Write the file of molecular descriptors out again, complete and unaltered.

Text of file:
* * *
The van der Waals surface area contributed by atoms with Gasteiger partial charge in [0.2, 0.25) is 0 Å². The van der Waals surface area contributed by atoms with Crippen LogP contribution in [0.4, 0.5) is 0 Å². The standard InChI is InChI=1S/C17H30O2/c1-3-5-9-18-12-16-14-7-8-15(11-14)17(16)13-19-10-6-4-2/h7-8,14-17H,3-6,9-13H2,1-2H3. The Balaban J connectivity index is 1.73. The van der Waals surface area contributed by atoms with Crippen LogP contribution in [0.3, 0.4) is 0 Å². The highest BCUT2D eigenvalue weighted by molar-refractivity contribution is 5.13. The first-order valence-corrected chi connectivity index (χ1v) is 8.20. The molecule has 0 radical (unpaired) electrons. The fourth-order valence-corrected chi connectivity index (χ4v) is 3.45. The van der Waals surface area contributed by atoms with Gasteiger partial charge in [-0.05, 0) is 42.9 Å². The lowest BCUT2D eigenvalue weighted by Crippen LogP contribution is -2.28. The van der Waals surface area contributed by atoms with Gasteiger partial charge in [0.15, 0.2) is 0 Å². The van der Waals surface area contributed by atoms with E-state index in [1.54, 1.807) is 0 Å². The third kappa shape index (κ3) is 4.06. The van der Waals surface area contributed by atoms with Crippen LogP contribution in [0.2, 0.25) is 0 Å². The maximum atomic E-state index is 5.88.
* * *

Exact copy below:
The van der Waals surface area contributed by atoms with Gasteiger partial charge in [0.2, 0.25) is 0 Å². The van der Waals surface area contributed by atoms with Crippen LogP contribution in [0.4, 0.5) is 0 Å². The standard InChI is InChI=1S/C17H30O2/c1-3-5-9-18-12-16-14-7-8-15(11-14)17(16)13-19-10-6-4-2/h7-8,14-17H,3-6,9-13H2,1-2H3. The Balaban J connectivity index is 1.73. The van der Waals surface area contributed by atoms with Crippen LogP contribution in [0.3, 0.4) is 0 Å². The highest BCUT2D eigenvalue weighted by molar-refractivity contribution is 5.13. The first-order valence-corrected chi connectivity index (χ1v) is 8.20. The molecule has 0 radical (unpaired) electrons. The fourth-order valence-corrected chi connectivity index (χ4v) is 3.45. The van der Waals surface area contributed by atoms with Gasteiger partial charge in [-0.05, 0) is 42.9 Å². The lowest BCUT2D eigenvalue weighted by Crippen LogP contribution is -2.28. The van der Waals surface area contributed by atoms with Gasteiger partial charge in [0.15, 0.2) is 0 Å². The van der Waals surface area contributed by atoms with E-state index in [1.54, 1.807) is 0 Å². The third kappa shape index (κ3) is 4.06. The van der Waals surface area contributed by atoms with Crippen LogP contribution in [0.2, 0.25) is 0 Å². The maximum atomic E-state index is 5.88.